Design Week Awards Best of Show winners through the ages

From motorcycles to exhibitions, on-air logos to interactive stamps, we present ten Design Week Awards Best of Show winners going back to the first ever Design Week Awards in 1990.

Every year at the Design Week Awards, one project stands out above the rest. Selected from all the category award winners, the Best of Show victor is a design project that goes above and beyond, standing out as the best design project in the awards.

As the 2016 Design Week Awards opens for entries, we look at ten Design Week Awards Best of Show winners selected from as far back as 1990, when the awards was first held.

The projects are across different categories and vary from motorcycles to identity programmes, via interactive building kits and medical devices. But they share one thing in common – all were judged to be great examples of design.

1990 – Norton F1 motorcycle, by Seymourpowell


The first ever Design Week Awards Best of Show winner, the Norton F1 motorcycle was based on a high-performance chassis used in Formula 1.

Relying on aerodynamics rather than engine power for speed, it brought quality and lifestyle together in one vehicle.

1996 – HandiHaler, by Kinneir Dufort for Boehringer Ingelheim


The HandiHaler, a crossover from clinical to consumer application, helped put Bristol industrial design group Kinneir Dufort on the medical products map.

The inhaler combined function with ergonomics.

1999 – BBC identity by Lambie-Nairn

A new identity for the world’s biggest broadcasting corporation had to be applied easily across all media, from print to online, and had to surpass the existing marque on-screen.

Lambie-Nairn removed the underscore from the old logo and used “encased” Gill Sans lettering, which in the long term proved cost-effective and enabled the BBC to consolidate a whole host of sub-brands under one identity.

2001 – MTV2 On Air, by Digit

Digit excelled with its redesign of the interactive music channel MTV2 On Air.

Although the brief was complex, the consultancy managed to address all points and instructions relating to the use of “countdown clocks” as an indicator of what was coming next within the viewer’s personally chosen music programme, as well as maintaining synergy with the integrated MTV2 website.

2002 – Great Expectations by Casson Mann for the Design Council

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Set in the cavernous, marble-lined Vanderbilt Hall at Grand Central Station in New York, the Great Expectations exhibition had to make a real impact to be successful.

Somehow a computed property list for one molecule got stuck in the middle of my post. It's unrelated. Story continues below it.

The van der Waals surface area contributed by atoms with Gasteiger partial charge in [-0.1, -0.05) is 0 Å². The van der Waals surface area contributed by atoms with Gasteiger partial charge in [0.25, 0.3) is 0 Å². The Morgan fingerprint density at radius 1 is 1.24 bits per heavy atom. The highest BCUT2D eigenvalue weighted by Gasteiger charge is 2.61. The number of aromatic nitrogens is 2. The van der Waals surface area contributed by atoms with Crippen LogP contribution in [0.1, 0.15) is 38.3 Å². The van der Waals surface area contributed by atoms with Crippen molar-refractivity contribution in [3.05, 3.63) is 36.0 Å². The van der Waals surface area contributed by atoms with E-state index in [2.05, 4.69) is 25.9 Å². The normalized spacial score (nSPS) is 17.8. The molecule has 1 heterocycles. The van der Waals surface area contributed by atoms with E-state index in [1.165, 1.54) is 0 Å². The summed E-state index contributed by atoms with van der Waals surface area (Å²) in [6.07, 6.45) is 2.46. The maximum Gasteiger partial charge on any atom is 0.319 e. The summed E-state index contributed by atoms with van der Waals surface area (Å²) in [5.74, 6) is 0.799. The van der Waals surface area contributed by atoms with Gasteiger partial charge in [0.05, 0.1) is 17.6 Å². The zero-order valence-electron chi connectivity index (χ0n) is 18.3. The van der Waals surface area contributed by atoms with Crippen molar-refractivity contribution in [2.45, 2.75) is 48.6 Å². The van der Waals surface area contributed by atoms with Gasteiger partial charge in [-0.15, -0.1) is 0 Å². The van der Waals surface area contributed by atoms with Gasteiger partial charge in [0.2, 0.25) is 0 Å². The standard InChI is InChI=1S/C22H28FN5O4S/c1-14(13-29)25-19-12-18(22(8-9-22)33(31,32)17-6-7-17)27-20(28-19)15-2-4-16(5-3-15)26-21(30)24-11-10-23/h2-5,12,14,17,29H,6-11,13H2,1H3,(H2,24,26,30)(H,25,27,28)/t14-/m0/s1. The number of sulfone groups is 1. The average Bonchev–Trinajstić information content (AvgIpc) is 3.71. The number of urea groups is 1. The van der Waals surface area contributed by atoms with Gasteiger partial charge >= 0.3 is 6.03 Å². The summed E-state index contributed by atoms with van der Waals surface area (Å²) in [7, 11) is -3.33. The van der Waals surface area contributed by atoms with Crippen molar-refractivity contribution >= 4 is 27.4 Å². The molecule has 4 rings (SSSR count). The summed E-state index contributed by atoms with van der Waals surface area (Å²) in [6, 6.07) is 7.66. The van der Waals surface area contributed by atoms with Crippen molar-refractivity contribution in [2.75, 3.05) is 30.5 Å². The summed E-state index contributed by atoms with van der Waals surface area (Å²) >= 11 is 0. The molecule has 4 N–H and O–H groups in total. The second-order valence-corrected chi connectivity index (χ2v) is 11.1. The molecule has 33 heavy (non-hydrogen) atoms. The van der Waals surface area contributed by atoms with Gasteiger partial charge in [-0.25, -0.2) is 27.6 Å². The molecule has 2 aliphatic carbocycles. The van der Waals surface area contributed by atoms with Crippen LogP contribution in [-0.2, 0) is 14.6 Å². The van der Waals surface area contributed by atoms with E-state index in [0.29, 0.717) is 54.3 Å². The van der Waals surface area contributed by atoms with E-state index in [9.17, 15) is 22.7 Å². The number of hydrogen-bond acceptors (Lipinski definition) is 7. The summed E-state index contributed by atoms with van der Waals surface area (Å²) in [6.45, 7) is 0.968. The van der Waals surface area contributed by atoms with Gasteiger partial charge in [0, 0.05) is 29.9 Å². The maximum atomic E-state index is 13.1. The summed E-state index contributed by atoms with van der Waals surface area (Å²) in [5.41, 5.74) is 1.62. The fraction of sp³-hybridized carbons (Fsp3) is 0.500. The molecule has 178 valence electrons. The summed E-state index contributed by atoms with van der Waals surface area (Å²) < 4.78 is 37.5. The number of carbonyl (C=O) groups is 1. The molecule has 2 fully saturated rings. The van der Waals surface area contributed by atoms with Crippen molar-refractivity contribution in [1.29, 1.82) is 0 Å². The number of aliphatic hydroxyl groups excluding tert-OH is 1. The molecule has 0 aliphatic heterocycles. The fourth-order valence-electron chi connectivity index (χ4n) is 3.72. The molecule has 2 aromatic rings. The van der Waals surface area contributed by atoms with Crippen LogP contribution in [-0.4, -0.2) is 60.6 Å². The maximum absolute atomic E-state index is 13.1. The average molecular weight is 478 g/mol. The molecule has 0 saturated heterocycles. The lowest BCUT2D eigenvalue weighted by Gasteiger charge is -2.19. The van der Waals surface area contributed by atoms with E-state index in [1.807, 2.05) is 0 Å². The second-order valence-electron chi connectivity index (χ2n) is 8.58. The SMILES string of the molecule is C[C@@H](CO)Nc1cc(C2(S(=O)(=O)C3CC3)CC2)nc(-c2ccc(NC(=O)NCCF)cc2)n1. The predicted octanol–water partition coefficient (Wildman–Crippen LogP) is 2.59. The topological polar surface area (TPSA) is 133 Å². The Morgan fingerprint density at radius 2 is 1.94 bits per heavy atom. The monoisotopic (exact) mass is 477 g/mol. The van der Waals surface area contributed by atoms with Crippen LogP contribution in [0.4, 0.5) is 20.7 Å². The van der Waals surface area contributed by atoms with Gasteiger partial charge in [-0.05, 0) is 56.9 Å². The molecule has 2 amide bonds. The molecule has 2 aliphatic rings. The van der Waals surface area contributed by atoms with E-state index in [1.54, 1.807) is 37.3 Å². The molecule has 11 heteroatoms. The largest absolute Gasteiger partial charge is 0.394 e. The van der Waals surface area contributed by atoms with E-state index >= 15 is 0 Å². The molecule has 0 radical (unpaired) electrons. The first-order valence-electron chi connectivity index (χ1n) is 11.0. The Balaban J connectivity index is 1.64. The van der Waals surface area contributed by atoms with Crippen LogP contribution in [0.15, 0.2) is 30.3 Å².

Casson Mann conceived it as a dining experience, allowing visitors to sample the work, which was presented on huge dining tables.

2003 – Eurostar First Class Business Lounges in London, Brussels and Paris, by GBH and Starck Design for Eurostar


A collaboration between UK graphics group GBH and French design giant Philippe Starck for Eurostar first class passenger lounges resulted in theatricality, humour and playfulness.

The entrance to the lounge at the Gare du Nord in Paris featured a massive printed chandelier, while the lounges at London and Brussels threw a revealing “X-ray” wardrobe into the mix.

2004 – Fruit ‘n’ Veg interactive stamps by Johnson Banks for Royal Mail Stamps and Collectibles


Royal Mail gave Johnson Banks a brief to create stamps that were fun, interactive, attractive to children and unlike anything that had come before.

By allowing users to select different combinations from facial features and fruit and vegetable bodies, they could create their own characters.

2009 – Peezy, by Funnelly Enough with Maddison


The Peezy, by Funnelly Enough, was developed by Dr Vincent Forte in response to problems encountered by female patients when asked to deliver a mid-stream urine sample.

The funnel-shaped device has a cellulose sponge at the base, which swells after the first 10ml of urine, allowing the mid-stream flow to be caught in a standard universal container.

2012 – White Logistics and Storage rebrand, by The Allotment


White Logistics is a family-owned, medium-sized haulage business based in the West Midlands. As part of the Design Council’s Designing Demand programme, The Allotment was briefed to rebrand the company to help grow its business.

The consultancy created a black-and-white identity, which uses an overhead representation of a lorry. It also developed the Problem? Solved! proposition which was expressed as a series of puzzle teasers on White trucks.

2015 – SAM Labs UI, by SAM Labs and Map Project Office


The Internet of Things toolkit SAM comprises a series of building blocks and software and is aimed at people with little or no coding experience to help them create IoT-connected products.

Map’s work included developed a new design for the modular building blocks, as well as new modular packaging and a user interface for the software element, aiming to create a “user-friendly, fun and engaging experience”.

Find out more about the 2016 Design Week Awards and start your entry at

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  • neil whitehead February 5, 2016 at 7:09 pm

    Can remember the first edition! Up until then there was Adweek and Campaign and the only design orientated publication was Design from the Design Council which was more about industrial design. I have a few old copies of all the magazines in a box somewhere. Congratulations and here’s to the next 30!

    • Angus Montgomery February 8, 2016 at 9:45 am

      Thanks Neil!

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